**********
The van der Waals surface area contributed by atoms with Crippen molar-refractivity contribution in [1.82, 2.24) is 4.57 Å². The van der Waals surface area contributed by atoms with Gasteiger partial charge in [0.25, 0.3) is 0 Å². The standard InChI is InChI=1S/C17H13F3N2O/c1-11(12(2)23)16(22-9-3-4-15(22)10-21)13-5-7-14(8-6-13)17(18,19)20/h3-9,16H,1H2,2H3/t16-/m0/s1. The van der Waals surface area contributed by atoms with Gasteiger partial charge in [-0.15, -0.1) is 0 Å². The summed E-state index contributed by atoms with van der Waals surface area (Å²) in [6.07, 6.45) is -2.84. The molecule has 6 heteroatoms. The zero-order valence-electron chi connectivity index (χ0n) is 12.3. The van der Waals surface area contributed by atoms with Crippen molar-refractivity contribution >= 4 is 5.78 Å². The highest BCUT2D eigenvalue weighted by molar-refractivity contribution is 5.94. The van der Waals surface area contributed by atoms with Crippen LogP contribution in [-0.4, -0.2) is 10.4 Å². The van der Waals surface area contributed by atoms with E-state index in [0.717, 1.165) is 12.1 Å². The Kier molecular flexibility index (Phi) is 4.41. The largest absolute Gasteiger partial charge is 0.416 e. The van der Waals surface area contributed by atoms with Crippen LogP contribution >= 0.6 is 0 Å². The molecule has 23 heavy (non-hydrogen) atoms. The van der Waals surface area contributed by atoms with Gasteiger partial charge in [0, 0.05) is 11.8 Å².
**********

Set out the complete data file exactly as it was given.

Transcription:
The van der Waals surface area contributed by atoms with Crippen molar-refractivity contribution in [1.82, 2.24) is 4.57 Å². The van der Waals surface area contributed by atoms with Gasteiger partial charge in [0.25, 0.3) is 0 Å². The standard InChI is InChI=1S/C17H13F3N2O/c1-11(12(2)23)16(22-9-3-4-15(22)10-21)13-5-7-14(8-6-13)17(18,19)20/h3-9,16H,1H2,2H3/t16-/m0/s1. The van der Waals surface area contributed by atoms with Gasteiger partial charge in [-0.15, -0.1) is 0 Å². The summed E-state index contributed by atoms with van der Waals surface area (Å²) in [6.07, 6.45) is -2.84. The molecule has 6 heteroatoms. The zero-order valence-electron chi connectivity index (χ0n) is 12.3. The van der Waals surface area contributed by atoms with Crippen molar-refractivity contribution >= 4 is 5.78 Å². The highest BCUT2D eigenvalue weighted by molar-refractivity contribution is 5.94. The van der Waals surface area contributed by atoms with Crippen LogP contribution in [-0.4, -0.2) is 10.4 Å². The van der Waals surface area contributed by atoms with E-state index in [0.717, 1.165) is 12.1 Å². The Kier molecular flexibility index (Phi) is 4.41. The largest absolute Gasteiger partial charge is 0.416 e. The van der Waals surface area contributed by atoms with Crippen LogP contribution >= 0.6 is 0 Å². The molecule has 23 heavy (non-hydrogen) atoms. The van der Waals surface area contributed by atoms with Gasteiger partial charge in [0, 0.05) is 11.8 Å².